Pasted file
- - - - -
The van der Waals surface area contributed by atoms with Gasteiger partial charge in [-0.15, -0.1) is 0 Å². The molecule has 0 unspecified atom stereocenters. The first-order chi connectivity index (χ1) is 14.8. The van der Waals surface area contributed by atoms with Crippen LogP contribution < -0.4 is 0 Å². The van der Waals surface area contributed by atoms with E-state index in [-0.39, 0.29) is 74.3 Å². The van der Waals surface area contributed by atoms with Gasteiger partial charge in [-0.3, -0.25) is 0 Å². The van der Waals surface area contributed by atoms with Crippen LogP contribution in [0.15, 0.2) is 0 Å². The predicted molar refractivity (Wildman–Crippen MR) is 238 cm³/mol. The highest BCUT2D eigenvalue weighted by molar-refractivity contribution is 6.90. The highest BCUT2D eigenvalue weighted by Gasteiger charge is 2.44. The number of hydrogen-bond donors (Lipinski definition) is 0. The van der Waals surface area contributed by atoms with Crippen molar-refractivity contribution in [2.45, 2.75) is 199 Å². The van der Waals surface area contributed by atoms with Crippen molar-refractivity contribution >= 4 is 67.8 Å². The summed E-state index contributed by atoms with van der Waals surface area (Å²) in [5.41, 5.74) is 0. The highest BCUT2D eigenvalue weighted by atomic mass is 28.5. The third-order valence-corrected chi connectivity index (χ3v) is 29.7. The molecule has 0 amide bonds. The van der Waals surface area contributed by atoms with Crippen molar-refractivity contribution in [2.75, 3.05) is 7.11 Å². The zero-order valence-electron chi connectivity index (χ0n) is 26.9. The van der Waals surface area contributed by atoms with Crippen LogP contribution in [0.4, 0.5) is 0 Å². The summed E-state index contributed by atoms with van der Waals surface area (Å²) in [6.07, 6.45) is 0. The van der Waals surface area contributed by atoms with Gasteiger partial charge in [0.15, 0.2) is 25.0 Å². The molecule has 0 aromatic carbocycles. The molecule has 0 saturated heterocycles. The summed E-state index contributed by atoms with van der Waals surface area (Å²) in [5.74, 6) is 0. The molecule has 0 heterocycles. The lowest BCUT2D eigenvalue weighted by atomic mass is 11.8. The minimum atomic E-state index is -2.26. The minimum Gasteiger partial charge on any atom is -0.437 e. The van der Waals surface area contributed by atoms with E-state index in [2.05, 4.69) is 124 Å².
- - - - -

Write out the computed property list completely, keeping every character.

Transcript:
The van der Waals surface area contributed by atoms with Gasteiger partial charge in [-0.15, -0.1) is 0 Å². The molecule has 0 unspecified atom stereocenters. The first-order chi connectivity index (χ1) is 14.8. The van der Waals surface area contributed by atoms with Crippen LogP contribution < -0.4 is 0 Å². The van der Waals surface area contributed by atoms with E-state index in [-0.39, 0.29) is 74.3 Å². The van der Waals surface area contributed by atoms with Gasteiger partial charge in [-0.3, -0.25) is 0 Å². The van der Waals surface area contributed by atoms with Crippen LogP contribution in [0.15, 0.2) is 0 Å². The predicted molar refractivity (Wildman–Crippen MR) is 238 cm³/mol. The highest BCUT2D eigenvalue weighted by molar-refractivity contribution is 6.90. The highest BCUT2D eigenvalue weighted by Gasteiger charge is 2.44. The number of hydrogen-bond donors (Lipinski definition) is 0. The van der Waals surface area contributed by atoms with Crippen molar-refractivity contribution in [2.45, 2.75) is 199 Å². The van der Waals surface area contributed by atoms with Crippen molar-refractivity contribution >= 4 is 67.8 Å². The summed E-state index contributed by atoms with van der Waals surface area (Å²) in [5.41, 5.74) is 0. The highest BCUT2D eigenvalue weighted by atomic mass is 28.5. The third-order valence-corrected chi connectivity index (χ3v) is 29.7. The molecule has 0 amide bonds. The van der Waals surface area contributed by atoms with Crippen molar-refractivity contribution in [2.75, 3.05) is 7.11 Å². The zero-order valence-electron chi connectivity index (χ0n) is 26.9. The van der Waals surface area contributed by atoms with Crippen LogP contribution in [0.4, 0.5) is 0 Å². The summed E-state index contributed by atoms with van der Waals surface area (Å²) in [6.07, 6.45) is 0. The van der Waals surface area contributed by atoms with Gasteiger partial charge in [0.15, 0.2) is 25.0 Å². The molecule has 0 aromatic carbocycles. The molecule has 0 saturated heterocycles. The summed E-state index contributed by atoms with van der Waals surface area (Å²) in [5.74, 6) is 0. The molecule has 0 heterocycles. The lowest BCUT2D eigenvalue weighted by atomic mass is 11.8. The minimum atomic E-state index is -2.26. The minimum Gasteiger partial charge on any atom is -0.437 e. The van der Waals surface area contributed by atoms with E-state index in [2.05, 4.69) is 124 Å².